The Smoke and Carbon Monoxide Alarm (Amendment) Regulations 2022 will come into force on the 1st October 2022. Installation of smoke detectors have been a legal requirement in the private rented sector since 2015.

These amended regulations will apply to all homes rented by registered providers of social housing or private landlords, unless excluded, as detailed in the “Schedule to the Regulations”. The exclusions mentioned are tenancies, where it is shared accommodation with a landlord or the landlord’s family (the definition of “shared” is if they share an amenity such as a kitchen or living room); student halls of residence; hotels and refuges; long leases; care homes and other accommodation relating to health care provisions; hospitals and hospices and low cost ownership homes.

The regulations state there needs to be at least one smoke alarm installed on each floor of the house where there is a room used as living accommodation. A hall or landing; a bathroom or lavatory, are all classed as living accommodation and are specifically listed as rooms in the regulations. For the purposes of the regulations, it is suggested that in general, a room is classed as ‘living accommodation’ if it is used for the primary purpose of living, or is a room in which a person spends a significant amount of time.

 Positioning of alarms are key to its effectiveness.  During a fire, smoke rises and then expands horizontally. By placing the smoke alarm in the centre of your ceiling means that it is equidistant to all four sides of your room. For larger properties RF smoke alarms are available which means they form a group, where  equipment has the ability to identify their counterpart’s signals. Therefore, if one of the alarms detects a problem it transmits a signal to the other alarms which then sounds an alarm. Smoke alarms should be compliant with British Standards BS 5839-6

Carbon Monoxide alarms are to be installed in all rooms that are wholly, or party used as living accommodations, and contains a fixed combustion appliance other than a gas cooker. According to the 2022 regulations, the original wording of “solid fuel burning combustion appliance” was substituted for “fixed combustion appliance other than a gas cooker”. Alarms are to be compliant with British Standards BS 50291 and positioned at head height, either on a wall or shelf, approximately 1-3 metres away from a potential source of carbon monoxide.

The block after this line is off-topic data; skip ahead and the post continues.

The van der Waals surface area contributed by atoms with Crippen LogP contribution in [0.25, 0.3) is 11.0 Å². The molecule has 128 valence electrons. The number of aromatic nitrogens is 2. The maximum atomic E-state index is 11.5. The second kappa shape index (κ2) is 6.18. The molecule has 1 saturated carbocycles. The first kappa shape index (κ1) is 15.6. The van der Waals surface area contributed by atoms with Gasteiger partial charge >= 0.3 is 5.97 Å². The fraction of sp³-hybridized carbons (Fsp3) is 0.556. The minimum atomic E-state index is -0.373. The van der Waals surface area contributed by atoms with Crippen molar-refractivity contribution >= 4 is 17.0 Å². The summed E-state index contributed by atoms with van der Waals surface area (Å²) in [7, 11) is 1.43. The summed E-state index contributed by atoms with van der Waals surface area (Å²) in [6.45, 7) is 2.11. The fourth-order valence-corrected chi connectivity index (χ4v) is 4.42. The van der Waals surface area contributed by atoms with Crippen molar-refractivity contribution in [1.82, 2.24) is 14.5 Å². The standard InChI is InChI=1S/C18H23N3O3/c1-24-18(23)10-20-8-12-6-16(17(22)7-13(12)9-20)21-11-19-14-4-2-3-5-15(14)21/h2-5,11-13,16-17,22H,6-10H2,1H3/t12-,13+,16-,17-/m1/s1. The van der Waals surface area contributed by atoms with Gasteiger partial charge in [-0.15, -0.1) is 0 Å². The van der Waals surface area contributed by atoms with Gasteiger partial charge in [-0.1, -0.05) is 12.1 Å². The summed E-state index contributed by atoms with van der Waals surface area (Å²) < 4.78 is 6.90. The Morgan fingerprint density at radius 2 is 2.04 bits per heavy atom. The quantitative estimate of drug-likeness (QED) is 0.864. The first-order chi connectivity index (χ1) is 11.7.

For both types of alarms, it is recommended that those with “sealed for life batteries” are used. This means that the lithium battery will last the full life of the smoke detector and no battery changing is necessary, which in turn means that no unauthorised removal of the battery or tampering is possible.

From the landlord or agent’s stance, there must be checks to ensure that all the alarms are working on the day the tenancy begins. It is suggested that these are tested with the tenant present, so that everyone can ‘sign-off’ that they have been tested. The tenant can shown how to change the battery should the need arise in the old style alarms that do not have the “sealed for life” batteries.

It is the landlord or agent’s responsibility to ensure smoke alarms and carbon monoxide alarms are repaired or replaced, once informed by the tenant that they are faulty.

Landlords should also choose the best alarms for their properties and tenants, taking in consideration the residents’ personal circumstances if informed. There are for example, some specialist smoke alarms and carbon monoxide alarms that alert by vibration or flashing lights (as opposed to by sound alerts) may would be  beneficial for tenants who are deaf or hard of hearing. As always landlords must consider their duties under the Equality Act 2010.

The amendments to the full regulations can be found by following this link
Smoke and Carbon Monoxide Alarm (England) Regulations 2022.